Words on Writing: Keeping it real

What does truth mean in relation to our writing?

Can we write well without thinking about truth?

Stephen King, in his excellent On Writing, gives us a good place to start thinking about this:
So okay - there you are in your room with the shade down and the door shut and the plug pulled out of the base of the telephone. You've blown up your TV and committed yourself to a thousand words a day, come hell or high water. Now comes the big question: What are you going to write about? And the equally big answer: Anything you damn well want. Anything at all... as long as you tell the truth.
My first novel, Frogsbone, takes place among newly arrived immigrants in 1908. As I wrote this, I became increasingly aware of how much I would never know about that world. However much I researched, there were parts missing from the jigsaw: the shop window just beyond the photo's frame, the precise smell of the street after rainfall, the soundscape of early motorcars, horses' hooves and foreign voices reverberating from cobbles and brownstone buildings.

It's easy to become despondent about how little one knows and how much more there is to be learnt, but one of the breakthroughs in my writing was the realization that it was okay not to know everything. No-one knows everything. There can be no view from nowhere. Truth can come from attention to the smallest detail as surely as it might emerge from a bank of extensive knowledge.

Through my writing I seek to capture the truth of how the world would have seemed to my characters. As with any real person, their perspectives are partial, their experiences are finite, and their interpretations of what they think they see are shaped and moulded by what they already know.



Imagine, for example, that you are here with me now. Outside, the snow has been falling for several hours: small icy snowflakes which have already covered over where I dug out the sidewalk only an hour before. If you are from the UK, it might seem to be a lot of snow; if you are from Canada or the Midwest, you'll probably express surprise that the roads are empty and the schools have been shut: it's less than a foot of snow after all. Because it's nearly noon, you might want a bit of fresh air, some lunch, a coffee - whatever it is that you are desiring will affect your perceptions of the walk we take past the big house on the corner, down the hill, and onto Massachusetts Avenue. Maybe you've been here before: as a student at one of the many universities, attending conferences, or hanging out with friends? If you have, things probably seem familiar and bring back a clutch of memories. Perhaps your memories are so clear that you notice the large white clapboard church has been moved 20 feet to the south to make space for the university expansion. Of course, if you haven't been here before you won't notice that detail, and if I tell the English you about what they've done you might wonder why they made such a big deal trying to preserve a wooden church which is only a few hundred years old. If you're a travel junkie and you're needing a caffeine fix, you've probably already read about Simon's Coffeehouse and you'll tell me it's the best place for coffee in Cambridge (I'll agree); if you're a history buff, you'll recall that Paul Revere galloped along this road to tell the Minuteman that the English were coming; if you're my friend Sara, who is writing a book about Afghanistan, your attention will probably be drawn to the Afghani restaurant, while the antiques gurus among you will admire the Bauhaus inspired chair in the window of Abodeon (a bargain at only $2500).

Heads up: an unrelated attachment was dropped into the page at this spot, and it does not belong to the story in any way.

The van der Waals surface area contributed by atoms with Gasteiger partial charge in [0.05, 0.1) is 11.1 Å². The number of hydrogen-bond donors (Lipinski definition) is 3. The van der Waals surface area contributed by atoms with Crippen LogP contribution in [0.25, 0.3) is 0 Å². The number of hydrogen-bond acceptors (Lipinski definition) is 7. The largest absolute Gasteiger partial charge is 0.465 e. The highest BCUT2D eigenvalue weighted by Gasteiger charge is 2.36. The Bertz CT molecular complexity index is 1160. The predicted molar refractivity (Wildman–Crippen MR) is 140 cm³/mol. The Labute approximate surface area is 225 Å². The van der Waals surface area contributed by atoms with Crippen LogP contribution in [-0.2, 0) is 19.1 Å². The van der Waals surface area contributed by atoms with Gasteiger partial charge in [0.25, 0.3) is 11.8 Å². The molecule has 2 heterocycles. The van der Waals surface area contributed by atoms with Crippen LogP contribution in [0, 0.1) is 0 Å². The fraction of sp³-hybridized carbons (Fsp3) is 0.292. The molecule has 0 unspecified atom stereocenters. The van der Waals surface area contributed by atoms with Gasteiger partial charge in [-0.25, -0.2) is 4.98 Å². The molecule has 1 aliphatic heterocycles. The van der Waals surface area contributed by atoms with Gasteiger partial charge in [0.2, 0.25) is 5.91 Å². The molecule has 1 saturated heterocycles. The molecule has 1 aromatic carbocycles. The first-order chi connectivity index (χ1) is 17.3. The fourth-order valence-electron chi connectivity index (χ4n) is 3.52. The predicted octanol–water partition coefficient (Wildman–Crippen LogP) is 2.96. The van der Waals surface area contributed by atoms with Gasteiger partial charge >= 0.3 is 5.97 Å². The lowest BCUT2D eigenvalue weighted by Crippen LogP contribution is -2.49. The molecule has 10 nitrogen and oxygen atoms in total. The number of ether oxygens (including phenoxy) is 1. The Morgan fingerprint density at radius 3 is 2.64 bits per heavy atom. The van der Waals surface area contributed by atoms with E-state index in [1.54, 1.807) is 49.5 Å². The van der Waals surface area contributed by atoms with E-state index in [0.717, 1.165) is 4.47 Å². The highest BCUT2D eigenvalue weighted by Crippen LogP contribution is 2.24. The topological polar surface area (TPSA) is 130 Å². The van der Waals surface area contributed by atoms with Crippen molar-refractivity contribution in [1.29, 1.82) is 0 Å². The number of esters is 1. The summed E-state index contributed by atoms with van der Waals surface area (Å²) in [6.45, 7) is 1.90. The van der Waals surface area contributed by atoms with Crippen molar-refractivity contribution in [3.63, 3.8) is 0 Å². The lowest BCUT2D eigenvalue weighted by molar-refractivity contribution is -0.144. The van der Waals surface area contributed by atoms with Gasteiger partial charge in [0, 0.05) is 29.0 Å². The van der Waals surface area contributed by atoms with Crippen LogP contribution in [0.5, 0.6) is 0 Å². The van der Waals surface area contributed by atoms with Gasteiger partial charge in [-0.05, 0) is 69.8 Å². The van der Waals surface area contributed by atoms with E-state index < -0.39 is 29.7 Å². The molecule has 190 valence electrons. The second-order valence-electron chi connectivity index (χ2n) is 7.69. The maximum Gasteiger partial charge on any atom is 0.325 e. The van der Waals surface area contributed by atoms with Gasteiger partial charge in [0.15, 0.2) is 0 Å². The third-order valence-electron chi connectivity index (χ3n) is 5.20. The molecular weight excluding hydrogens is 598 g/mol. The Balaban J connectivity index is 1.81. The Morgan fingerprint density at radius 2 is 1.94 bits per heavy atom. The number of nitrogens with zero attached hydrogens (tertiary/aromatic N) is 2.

My point here is that we all notice different things: that's one of the many things which make us unique. And when we write, whether we are writing biography or memoir or fiction, good writing demands we stay true to what our characters would know. (Hemingway would argue that capturing the truth meant being as attentive to what one omitted as to what one elected to include: but that is a discussion for another day).

In my previous role as an academic researcher, I was preoccupied with discovering the 'journalistic truth': combining research methods to establish the highest possible warrant of how things actually were. Each attempt to capture this kind of 'truth' abstracted it further from an individual human's experience and in this sense, I felt, reduced the humanity of the research. As Salman Rushie explains in this video clip, 'human truth' can be a very different thing from 'journalistic truth', and our interest in human truth is why we write literature.

For me, reading (and writing) provide an opportunity to see the world, to perceive the world, to live the world even, through another person's eyes. I crave that opportunity to be 'human', even if I have to look through a fictional character's eyes to obtain it.

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